When Low Priority Bugs Should be Fixed

So you file a UI issue. No functionality is broken, the site looks ok. The deadline is close, and it makes sense to launch it. No one wants to delay a deploy because of a few pixels. When do you put your foot down? Maybe it isn’t worth fixing the color on a banner that only shows up for 5% of people using the application, or optimizing for an outdated browser that few people use. But not all issues that are marked as low priority should be ignored.

Low priority issues should be fixed when they make you look sloppy. Sure, everything works, but if your alignment is off, your headlines are the wrong font size, or spelling / grammar could be improved – the overall look of the application is sloppy. People will not remember that the log in process worked just fine, they will remember that your news story hung halfway off the page, that they had to scroll down the page to get to information or that your content blocks were not lined up.

low priority defect on Facebook

Low priority issues should also be fixed if they they add frustration (now or in the future). If your page can only be viewed well in one or two browsers, you may lose users who don’t want to download and use an unfamiliar browser.  Anything that can cause frustration to your users or waste the customer service department’s time helping people find work around is better off fixed.

Your site should be polished- functionality, and look and feel. If adjusting a low priority defect gives a more professional overall appearance, or saves you from having to have a detailed troubleshooting page- they should be fixed before launch. And it is worth the QA departments’ time to make a stand for them.


4 responses to this post.

  1. Sing it to the choir! Absolutely agree.

    Websites and applications that are skewed / pixilated just have this look of neglect about them.

    It always worries me that if the development team behind a site/application let something small and noticable like an obvious UI issue through, what have they let through that is BIG and noticable.



  2. Devon, I totally agree that removing unecessary frustration and improving a professional overall performance would be a good thing… but I am just a tester.
    I can only report the facts about my findings and my personal opinion about the functionality and usability of the product. Whether any issues should be fixed or not is not up to me. My job is to provide information to the powers that be and let them decide.

    Personally I think your angle is wrong; You say “Low priority issues should be fixed when they make you look sloppy”. If you think issues making you look sloppy is a bad thing and should be fixed, on which I to a large extent would agree, they should not be a low priority. They should be Show Stoppers. But you, as I am, are probably just a tester. You do not decide what is important enough to commit resources to fix.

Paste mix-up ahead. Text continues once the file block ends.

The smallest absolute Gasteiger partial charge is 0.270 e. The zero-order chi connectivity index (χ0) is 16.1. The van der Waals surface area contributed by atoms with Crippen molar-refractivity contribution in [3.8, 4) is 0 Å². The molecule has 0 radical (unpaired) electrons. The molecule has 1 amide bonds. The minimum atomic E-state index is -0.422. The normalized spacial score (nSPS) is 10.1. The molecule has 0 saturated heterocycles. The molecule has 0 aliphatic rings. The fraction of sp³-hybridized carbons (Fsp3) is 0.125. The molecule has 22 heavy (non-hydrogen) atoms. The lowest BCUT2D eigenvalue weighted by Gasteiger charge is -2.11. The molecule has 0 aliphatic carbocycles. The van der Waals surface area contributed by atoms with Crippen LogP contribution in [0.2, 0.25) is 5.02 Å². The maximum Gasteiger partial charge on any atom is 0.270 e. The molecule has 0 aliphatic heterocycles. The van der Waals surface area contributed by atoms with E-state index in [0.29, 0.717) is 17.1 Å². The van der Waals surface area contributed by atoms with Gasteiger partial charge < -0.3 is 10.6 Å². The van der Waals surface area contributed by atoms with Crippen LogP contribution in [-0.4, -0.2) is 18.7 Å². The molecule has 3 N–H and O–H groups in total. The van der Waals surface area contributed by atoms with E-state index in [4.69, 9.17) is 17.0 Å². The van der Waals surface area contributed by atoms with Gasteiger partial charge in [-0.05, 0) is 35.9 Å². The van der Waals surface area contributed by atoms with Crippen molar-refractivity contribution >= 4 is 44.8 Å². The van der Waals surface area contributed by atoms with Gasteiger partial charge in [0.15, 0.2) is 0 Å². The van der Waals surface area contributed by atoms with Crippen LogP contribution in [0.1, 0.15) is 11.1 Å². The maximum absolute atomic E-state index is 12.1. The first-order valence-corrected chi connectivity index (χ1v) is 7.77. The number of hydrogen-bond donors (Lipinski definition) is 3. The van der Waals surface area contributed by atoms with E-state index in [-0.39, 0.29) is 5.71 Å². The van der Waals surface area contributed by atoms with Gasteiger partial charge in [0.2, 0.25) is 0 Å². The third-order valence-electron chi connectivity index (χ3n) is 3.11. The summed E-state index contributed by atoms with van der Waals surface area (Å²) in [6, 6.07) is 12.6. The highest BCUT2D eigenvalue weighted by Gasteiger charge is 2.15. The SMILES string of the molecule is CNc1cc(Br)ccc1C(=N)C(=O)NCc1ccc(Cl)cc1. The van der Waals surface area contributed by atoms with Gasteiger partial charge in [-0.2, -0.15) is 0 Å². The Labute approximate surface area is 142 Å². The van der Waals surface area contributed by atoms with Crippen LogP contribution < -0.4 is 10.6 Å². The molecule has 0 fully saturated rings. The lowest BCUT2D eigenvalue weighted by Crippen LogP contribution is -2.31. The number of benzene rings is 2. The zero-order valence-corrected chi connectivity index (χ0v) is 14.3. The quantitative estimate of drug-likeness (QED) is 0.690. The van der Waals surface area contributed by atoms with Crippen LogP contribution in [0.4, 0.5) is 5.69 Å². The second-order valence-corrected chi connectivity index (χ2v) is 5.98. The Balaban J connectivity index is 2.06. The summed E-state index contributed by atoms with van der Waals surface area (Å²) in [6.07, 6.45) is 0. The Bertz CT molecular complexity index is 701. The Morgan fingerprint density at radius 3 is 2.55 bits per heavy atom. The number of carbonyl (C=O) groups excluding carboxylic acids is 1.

Of course, this depends on the organization in which you work. Is it a large org where you just stick to your job or a small one where all people are encouraged to state one’s opinion about what matters or not.

    I just received my new MacBook Pro, and being a first time OS X user (after several years using different Windows and GNU/Linux variants) I immediatly recogniced the fact that there are something very different about the priorities of the Redmond and Cupertino clans. It would be meaningless for me to make any judgement on who got it “right” at the moment (we’re just talking hours since I got the MacBook) but it seems to be mostly in the details, the feel of it. However, both computers running Microsoft and Apple Os’ are capable of getting a lot of things done. The question is what’s you market? What matters?

    Sometimes the marketing guys and product owners just might not agree that your “horrible UI issue” is worth delaying the lauch for, but as long as you have made them fully aware of the facts concerning the issue its their call to make… not yours.
    … you might of course come to the conclusion that you will not want your professional reputation to be sullied by being associated to that product or company, but I guess thats material for another blog.

    Thanks for sharing,


    • Thanks for your comment! I appreciate another view on the subject.

      I do agree that the final decision is not up to QA, but as the Lead of the QA department, I do think it that fighting for bugs is part of the job scope. It does of course depend on where you are working, but in my experience, it is important not to just stick to your job, but to take the time to talk with developers about issues, be willing to stand up to other leads or the business department when there is an issue that you believe should be fixed.

      Something may not be high priority/severity- depending on how you set your bug priorities, but still impacts the user. It is up to you to say how much. Of course, you may not always get it fixed, you may not always be right about it needing to be fixed- but I believe it is better to have the conversation than to let an issue be deferred that makes the product look sloppy or frustrates users.

      Even if it isnt big show stopping issues, the customer care team will hear about it if a little thing frustrates a lot of people.


  3. Another important is such UI issues cause lot of call to customer support team,fixing those UI issues in turn reduce the maintenance cost of running customer support service.
    –Dhanasekar S


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